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Muslim Student Picks Military College That Will Allow Her to Wear Headscarf


FILE - Citadel cadets march in formation at the military college in Charleston, South Carolina.

FILE - Citadel cadets march in formation at the military college in Charleston, South Carolina.

A Muslim high school student from Florida who hopes to become a U.S. Navy officer will have a chance to attend a military college and wear a religious head covering along with her uniform.

Sana Hamze had hoped to attend The Citadel, a public military school in South Carolina, but the prestigious institution denied her request to wear a headscarf.

Instead, the 17-year-old announced Wednesday that she will now attend Norwich University, which touts itself as the nation's oldest private military college and the birthplace of the ROTC, or Reserve Officers’ Training Corps.

Citadel's president, retired Lt. Gen. John Rosa, said last month that while the school "recognizes the importance of a cadet's spiritual and religious beliefs," and makes accommodations for prayer and dietary needs, uniformity is the cornerstone of this 4-year leader development model."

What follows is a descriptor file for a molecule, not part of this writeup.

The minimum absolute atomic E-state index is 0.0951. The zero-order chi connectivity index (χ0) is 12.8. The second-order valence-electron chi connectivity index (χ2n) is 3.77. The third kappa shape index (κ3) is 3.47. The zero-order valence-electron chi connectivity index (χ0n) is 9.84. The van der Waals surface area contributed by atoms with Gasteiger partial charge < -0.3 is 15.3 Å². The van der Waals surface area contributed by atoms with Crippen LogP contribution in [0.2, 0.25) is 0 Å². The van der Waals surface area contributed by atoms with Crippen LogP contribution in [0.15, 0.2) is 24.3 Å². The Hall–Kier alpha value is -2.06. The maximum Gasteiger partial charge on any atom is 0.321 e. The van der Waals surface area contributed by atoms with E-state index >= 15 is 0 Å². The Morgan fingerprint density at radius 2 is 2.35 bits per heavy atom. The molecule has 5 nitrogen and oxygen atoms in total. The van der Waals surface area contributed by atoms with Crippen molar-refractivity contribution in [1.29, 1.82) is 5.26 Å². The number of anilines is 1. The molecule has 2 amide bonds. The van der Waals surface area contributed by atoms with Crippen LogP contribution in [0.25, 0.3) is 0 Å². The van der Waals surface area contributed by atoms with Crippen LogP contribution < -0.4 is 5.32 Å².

The decision made national headlines and reignited the debate about religious freedom and the military ideal that requires uniformity and teamwork over individualism.

Hamze says she told the Citadel commandant she did not think it was fair that she had to choose between her religion and her education there. Not wearing the hijab was not an option, given her beliefs, she said.

Norwich University agreed to her request that she be allowed to cover her head with the hijab, and cover her arms and legs during physical training with the Corps of Cadets.

"As educators of future leaders, it is our duty to matriculate a diverse student body that reflects our society,'' Norwich President Richard Schneider said. "Norwich prepares traditional students and the young men and women of our Corps of Cadets to welcome and respect diversity and to be inclusive of all people.''

Sana's father, Nezar Hamze, said they are considering legal options against The Citadel, and are working with a lawyer at the Council on American-Islamic Relations, which advocates on behalf of Muslims. Nezar Hamze is regional operations director for the council's Florida chapter.

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